....as you can see the rim had just barely begun to scrape the ground when I brought the coach to a stop, but no damage to the coach.

I went back in the coach to give everyone the 'good news' and then got on the phone with Good Sam ERS.  The lady asked me if I knew what mile marker I was near, and, of course I did not, but went outside......the odds of walking the wrong direction to find the nearest mile marker are 1 in 2.....I chose to turn east (right) and walked just 100 feet to find the nearest mile marker.....I still had my phone in my hand and reported this to the lady.  She advised me she would find someone to come out with a new tire and install it there.  Within 20 minutes she called back saying she had a mobile service coming out of Mesa, AZ with a tire, and that they would be calling me to verify the tire size, and to take payment.  Within 10 minutes they called.....I gave them my AmEx number to pay for tire and they said they would be there in 90 minutes.

In the mean time I turned on the generator, then the A/C (it was getting hot), then cranked up the satellite dish (it was the middle of the NBA playoffs at the time), tuned in the Laker game.....I think they were playing the Detroit Pistons and sat down to watch the game.  While I was doing that TLE prepared a plate of cold cuts, and got out some beer and we sat there watching the game with the girls until the mobile guy arrived almost exactly 90 minutes later.

Within 30 minutes he had the new tire installed, and we were on our way.....all I had to pay for was the tire...$375....Good Sam ERS paid the labor and drive time.  The lesson here is subscribe to an emergency road service for your RV (Good Sam and Coach.net are the only ones I am aware of) and keep it up to date.  You are buying peace of mind and a solution to most problems that will arise from a breakdown on the road.  I actually cover myself 3 ways for emergency roadside service....Good Sam, AAA and through my auto policy.  Why?  In all the situations I have been in over the years one of them has come through quickly.  Why put all your eggs in one basket?  

7) Black water tank failure

In July of 2013 we had been camping in, and around Glacier National Park for about 10 days and were planning to take another hike in the park, but first I needed to dump the black tank, which I have done successfully dozens and dozens of times.  As was my custom, I began to 'fish' my green hose from the driver's side in between the black tank and the fresh water tank to the passenger side to hook up to the hose bib that allows me to flush the black tank.  The end of the hose, apparently, strikes one of the three sensor plugs located along the bottom of the black tank knocking it lose resulting in a torrent of black effluent which quickly engulfs the area where I am standing....it takes me a few seconds to realize what has happened before I quickly pull the lever on the black tank to dump its contents into the sewer and stop the ecological disaster that is occurring.  Once that is done TLE and I begin to figure out how to fix this problem....of course our hike has now been scrubbed from the calendar, and our only purpose in life is to fix our black tank.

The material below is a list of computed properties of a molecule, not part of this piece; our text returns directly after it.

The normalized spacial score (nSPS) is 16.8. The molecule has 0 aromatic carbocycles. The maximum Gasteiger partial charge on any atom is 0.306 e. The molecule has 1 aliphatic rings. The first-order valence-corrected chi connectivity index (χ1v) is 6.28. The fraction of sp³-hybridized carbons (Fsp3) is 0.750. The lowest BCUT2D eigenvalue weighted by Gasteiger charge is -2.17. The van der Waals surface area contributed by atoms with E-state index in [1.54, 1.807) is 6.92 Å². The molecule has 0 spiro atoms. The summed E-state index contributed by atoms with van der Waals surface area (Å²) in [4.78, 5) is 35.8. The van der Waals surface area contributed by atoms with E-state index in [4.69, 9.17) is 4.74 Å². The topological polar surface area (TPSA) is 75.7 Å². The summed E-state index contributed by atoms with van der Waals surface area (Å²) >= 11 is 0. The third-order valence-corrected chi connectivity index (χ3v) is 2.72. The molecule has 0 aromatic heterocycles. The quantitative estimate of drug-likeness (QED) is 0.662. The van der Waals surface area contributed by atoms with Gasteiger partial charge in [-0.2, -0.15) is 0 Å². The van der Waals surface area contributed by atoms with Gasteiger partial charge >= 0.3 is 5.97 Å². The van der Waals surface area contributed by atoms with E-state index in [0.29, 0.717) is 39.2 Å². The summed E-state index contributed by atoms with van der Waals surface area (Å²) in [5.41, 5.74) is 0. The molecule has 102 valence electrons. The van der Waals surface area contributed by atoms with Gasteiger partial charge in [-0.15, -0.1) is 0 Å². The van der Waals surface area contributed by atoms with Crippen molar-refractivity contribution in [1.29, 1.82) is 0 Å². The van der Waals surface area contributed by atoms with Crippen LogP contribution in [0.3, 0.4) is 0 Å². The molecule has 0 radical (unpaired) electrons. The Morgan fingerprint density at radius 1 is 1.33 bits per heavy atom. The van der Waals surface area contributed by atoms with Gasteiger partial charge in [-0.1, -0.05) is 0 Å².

Not much room in there....

I need to re-insert that plug,  and reseal it, but there is not enough space in between the two tanks to get my arm, and even if there was my arm is not long enough to reach it.  We are going to have to remove the black tank to fix it, and that will be a major chore.  It is at this time that TLE suggests we remove the fresh water tank as there are fewer connections to be unhooked....I look at it, and have to agree she is correct, so we begin to drain the fresh water tank of 120 gallons of water, which takes quite a while, but in an hour, or so it is empty.  Within another hour we are removing the tank.


Once the tank was out we sprayed out the entire water bay with fresh water to get rid of the residual 'black water', use bleach to sanitize the area, and then begin the process of drying everything out, and then re-installing the plug, and sealing it.  We allow everything to dry, and cure overnight, and then were able to re-install the fresh water tank the next day.

 Plug re-installed and sealed


The re-installation of the fresh water tank took less than two hours, and we were as good as new once again, and did not have to run to the RV park restroom anymore!